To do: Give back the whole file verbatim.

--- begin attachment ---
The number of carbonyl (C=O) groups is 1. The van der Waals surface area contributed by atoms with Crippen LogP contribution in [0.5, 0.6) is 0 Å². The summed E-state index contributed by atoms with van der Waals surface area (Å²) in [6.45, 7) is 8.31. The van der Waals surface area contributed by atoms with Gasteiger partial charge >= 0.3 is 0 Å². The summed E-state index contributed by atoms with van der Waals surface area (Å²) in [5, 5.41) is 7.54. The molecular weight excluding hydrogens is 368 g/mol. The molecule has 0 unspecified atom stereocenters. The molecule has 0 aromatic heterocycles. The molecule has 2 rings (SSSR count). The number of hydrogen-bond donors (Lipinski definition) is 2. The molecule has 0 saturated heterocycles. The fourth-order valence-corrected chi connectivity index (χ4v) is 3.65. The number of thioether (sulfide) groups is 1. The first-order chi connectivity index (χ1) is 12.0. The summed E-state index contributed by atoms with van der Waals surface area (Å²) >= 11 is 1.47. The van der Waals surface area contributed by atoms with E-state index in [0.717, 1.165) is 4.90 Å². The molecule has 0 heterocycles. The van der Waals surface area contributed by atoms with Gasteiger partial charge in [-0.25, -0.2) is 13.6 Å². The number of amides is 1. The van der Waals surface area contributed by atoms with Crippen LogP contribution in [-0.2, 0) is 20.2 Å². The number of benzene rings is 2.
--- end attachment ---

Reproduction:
The number of carbonyl (C=O) groups is 1. The van der Waals surface area contributed by atoms with Crippen LogP contribution in [0.5, 0.6) is 0 Å². The summed E-state index contributed by atoms with van der Waals surface area (Å²) in [6.45, 7) is 8.31. The van der Waals surface area contributed by atoms with Gasteiger partial charge >= 0.3 is 0 Å². The summed E-state index contributed by atoms with van der Waals surface area (Å²) in [5, 5.41) is 7.54. The molecular weight excluding hydrogens is 368 g/mol. The molecule has 0 unspecified atom stereocenters. The molecule has 0 aromatic heterocycles. The molecule has 2 rings (SSSR count). The number of hydrogen-bond donors (Lipinski definition) is 2. The molecule has 0 saturated heterocycles. The fourth-order valence-corrected chi connectivity index (χ4v) is 3.65. The number of thioether (sulfide) groups is 1. The first-order chi connectivity index (χ1) is 12.0. The summed E-state index contributed by atoms with van der Waals surface area (Å²) >= 11 is 1.47. The van der Waals surface area contributed by atoms with E-state index in [0.717, 1.165) is 4.90 Å². The molecule has 0 heterocycles. The van der Waals surface area contributed by atoms with Gasteiger partial charge in [-0.25, -0.2) is 13.6 Å². The number of amides is 1. The van der Waals surface area contributed by atoms with Crippen LogP contribution in [-0.2, 0) is 20.2 Å². The number of benzene rings is 2.